Firefighters wear super-insulated clothing to protect them in high temperature situations. However, this protective clothing also numbs their senses to some extent, making it hard for them to tell when they risk burn injuries and should remove themselves from a dangerous situation. The imec.icon project I-CART was set up to reduce the number of burn injuries suffered by firemen by developing a sensor system that can be integrated into their protective clothing. In a way, the system reactivates their pain senses and natural instinct to avoid high temperatures by giving them an auditive warning signal when it is time to retreat.
The project was set up at the request of the Brigade of Firefighters of Paris (BSPP), the third biggest brigade worldwide. Firefighters frequently suffer second-degree burns, which comes at a high social and economic cost, e.g. long absences from work. Many of these injuries could have been avoided if the firefighters had known to retreat earlier.
Frederick Bossuyt, research lead of the I-CART project: “We faced two main challenges in this project. The first is that protective clothing needs to meet the European EN-norms, yet at the moment these have not yet been adapted to include technologically enhanced protective gear. Then, from a technological point of view, the main challenge was to make sure that our electronics were robust and safe enough to function in high temperatures.”
Bart Allaert (Manager New Technologies Connect Group), Kurt Dewulf (Development Engineer Connect Group): “The aim of the project is to design an integrated detection system in order to prevent second and third degree burn wounds by measuring temperatures. Connect Group designed the complete electronic system: electronic blocks and all electronics components, together with the development of the software have been defined by Connect Group, fulfilling the requirements of the end customer. The complete lay-out and interconnections between the different sub-assemblies were integrated. Special attention was paid to components which must be of a high reliability level. Temperature sensors, together with an appropriate low power microprocessor and a full on-board-logging system are integrated in the system. Also challenging is the impact of human sweat. An appropriate coating solution was found to protect our electronic circuits against this contaminating environment. Batteries, mounted in special high temperature resistant material, are crucial: they supply power to the system in the harsh situation which is a combination of high temperature, mechanical shock and vibrations. An extra feature of the system is low power consumption. Software is designed to detect the first level temperature and drives the integrated auditive haptic feedback system, taking into account the status of emergency.”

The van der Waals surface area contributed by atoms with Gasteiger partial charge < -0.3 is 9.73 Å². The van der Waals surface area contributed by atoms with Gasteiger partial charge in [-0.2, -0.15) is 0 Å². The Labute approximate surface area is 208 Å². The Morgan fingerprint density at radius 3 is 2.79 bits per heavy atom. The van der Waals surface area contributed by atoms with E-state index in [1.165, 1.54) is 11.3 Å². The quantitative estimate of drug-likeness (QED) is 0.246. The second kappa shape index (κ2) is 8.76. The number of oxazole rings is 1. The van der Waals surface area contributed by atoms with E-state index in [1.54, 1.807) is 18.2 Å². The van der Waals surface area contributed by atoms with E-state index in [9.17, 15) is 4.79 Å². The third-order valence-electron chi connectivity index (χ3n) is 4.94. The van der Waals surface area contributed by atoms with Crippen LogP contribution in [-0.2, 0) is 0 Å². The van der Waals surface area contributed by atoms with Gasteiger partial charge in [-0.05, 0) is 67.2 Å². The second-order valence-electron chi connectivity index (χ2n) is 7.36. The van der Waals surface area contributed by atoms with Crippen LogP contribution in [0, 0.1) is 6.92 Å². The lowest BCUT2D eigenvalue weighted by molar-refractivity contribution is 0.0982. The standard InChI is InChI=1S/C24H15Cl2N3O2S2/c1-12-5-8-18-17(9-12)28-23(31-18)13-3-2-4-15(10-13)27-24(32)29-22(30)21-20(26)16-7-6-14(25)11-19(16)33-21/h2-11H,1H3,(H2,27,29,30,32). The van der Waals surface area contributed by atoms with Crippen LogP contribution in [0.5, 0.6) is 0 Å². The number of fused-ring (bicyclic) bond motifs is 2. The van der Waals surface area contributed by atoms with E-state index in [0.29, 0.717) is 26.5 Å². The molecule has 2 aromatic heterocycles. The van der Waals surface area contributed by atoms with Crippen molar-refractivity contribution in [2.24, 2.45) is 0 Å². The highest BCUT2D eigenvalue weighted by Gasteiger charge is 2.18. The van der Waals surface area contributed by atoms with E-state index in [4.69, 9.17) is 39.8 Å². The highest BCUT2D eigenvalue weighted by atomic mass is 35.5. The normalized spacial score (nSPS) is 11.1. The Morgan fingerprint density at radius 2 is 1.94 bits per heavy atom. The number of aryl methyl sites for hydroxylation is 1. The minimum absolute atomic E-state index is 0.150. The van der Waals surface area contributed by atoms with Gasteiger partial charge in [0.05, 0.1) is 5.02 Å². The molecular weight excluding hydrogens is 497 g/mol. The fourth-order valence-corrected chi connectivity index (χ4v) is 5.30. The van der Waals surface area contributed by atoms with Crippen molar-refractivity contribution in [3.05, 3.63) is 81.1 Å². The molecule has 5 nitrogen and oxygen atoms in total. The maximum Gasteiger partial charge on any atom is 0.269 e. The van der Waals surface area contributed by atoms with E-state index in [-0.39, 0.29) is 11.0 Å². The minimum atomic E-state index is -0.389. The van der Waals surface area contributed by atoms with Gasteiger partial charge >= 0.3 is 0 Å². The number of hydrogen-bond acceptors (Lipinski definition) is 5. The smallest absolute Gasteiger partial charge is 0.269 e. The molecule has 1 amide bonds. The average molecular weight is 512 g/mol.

We developed a thin sensor system that is suitable for textile integration. To communicate from the sensors to the central circuit board, we used a specially developed ribbon including conductive thread integrated into the garment. The entire system is small, thin and does not affect the wearer’s comfort.
Vera De Glas, project lead of the I-CART project: “There have already been a number of large research projects on this topic in the past, but none of these yielded any commercial results. The reason for this is that their scope was too wide: tracking not only temperature, but also geolocation, gas detection, etc. That’s why we decided to focus on one dedicated case, i.e. preventing burn injuries by measuring temperature. This made it easier to test and fine-tune our prototypes in the field, an absolute requirement to develop this as a commercially available solution.”
Our smart tech-enhanced protective clothing was tested elaborately through container tests in collaboration with BSPP in Paris.
“These tests were important to fine-tune the algorithms that generate the warning signal and to determine the optimal location of the sensors (e.g. inner or outer layer). We also managed to reduce the number of sensors to 8 in total, 4 on the jacket and 4 on a complementary polo shirt. Though our main focus was on reliability and accuracy, reducing the number of sensors improved the cost-efficiency of our solution,” explains Frederick Bossuyt.
The project focused on protective clothing that meets the EN469 and EN ISO 11612 standard.
Vera De Glas: “So obviously, we have to be sure that adding technology does not impact the wearer’s safety. Not all electronics can function in such harsh circumstances with high temperatures. From a technological point of view, this was definitely one of the biggest challenges. To put our solution to the test, we placed it on a thermo-man during a flashover test (8 seconds in 1200 degrees). The test indicated that the technology does not pose an extra risk to the firefighter.”
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